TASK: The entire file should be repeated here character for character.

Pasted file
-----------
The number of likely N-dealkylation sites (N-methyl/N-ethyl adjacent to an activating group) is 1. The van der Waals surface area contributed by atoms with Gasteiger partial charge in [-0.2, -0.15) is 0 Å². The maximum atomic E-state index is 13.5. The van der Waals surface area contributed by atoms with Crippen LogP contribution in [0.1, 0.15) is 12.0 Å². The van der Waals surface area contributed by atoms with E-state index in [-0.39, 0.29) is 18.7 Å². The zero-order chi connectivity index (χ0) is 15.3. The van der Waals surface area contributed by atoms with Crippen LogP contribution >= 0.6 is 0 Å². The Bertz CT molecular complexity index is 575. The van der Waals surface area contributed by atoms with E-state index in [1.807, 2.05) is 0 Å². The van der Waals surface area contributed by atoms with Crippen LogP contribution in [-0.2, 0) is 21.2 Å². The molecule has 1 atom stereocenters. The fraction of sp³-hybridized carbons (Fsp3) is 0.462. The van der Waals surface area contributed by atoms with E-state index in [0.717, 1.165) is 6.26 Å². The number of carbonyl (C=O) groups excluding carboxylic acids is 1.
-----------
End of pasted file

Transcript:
The number of likely N-dealkylation sites (N-methyl/N-ethyl adjacent to an activating group) is 1. The van der Waals surface area contributed by atoms with Gasteiger partial charge in [-0.2, -0.15) is 0 Å². The maximum atomic E-state index is 13.5. The van der Waals surface area contributed by atoms with Crippen LogP contribution in [0.1, 0.15) is 12.0 Å². The van der Waals surface area contributed by atoms with E-state index in [-0.39, 0.29) is 18.7 Å². The zero-order chi connectivity index (χ0) is 15.3. The van der Waals surface area contributed by atoms with Crippen LogP contribution >= 0.6 is 0 Å². The Bertz CT molecular complexity index is 575. The van der Waals surface area contributed by atoms with E-state index in [1.807, 2.05) is 0 Å². The van der Waals surface area contributed by atoms with Crippen LogP contribution in [-0.2, 0) is 21.2 Å². The molecule has 1 atom stereocenters. The fraction of sp³-hybridized carbons (Fsp3) is 0.462. The van der Waals surface area contributed by atoms with E-state index in [0.717, 1.165) is 6.26 Å². The number of carbonyl (C=O) groups excluding carboxylic acids is 1.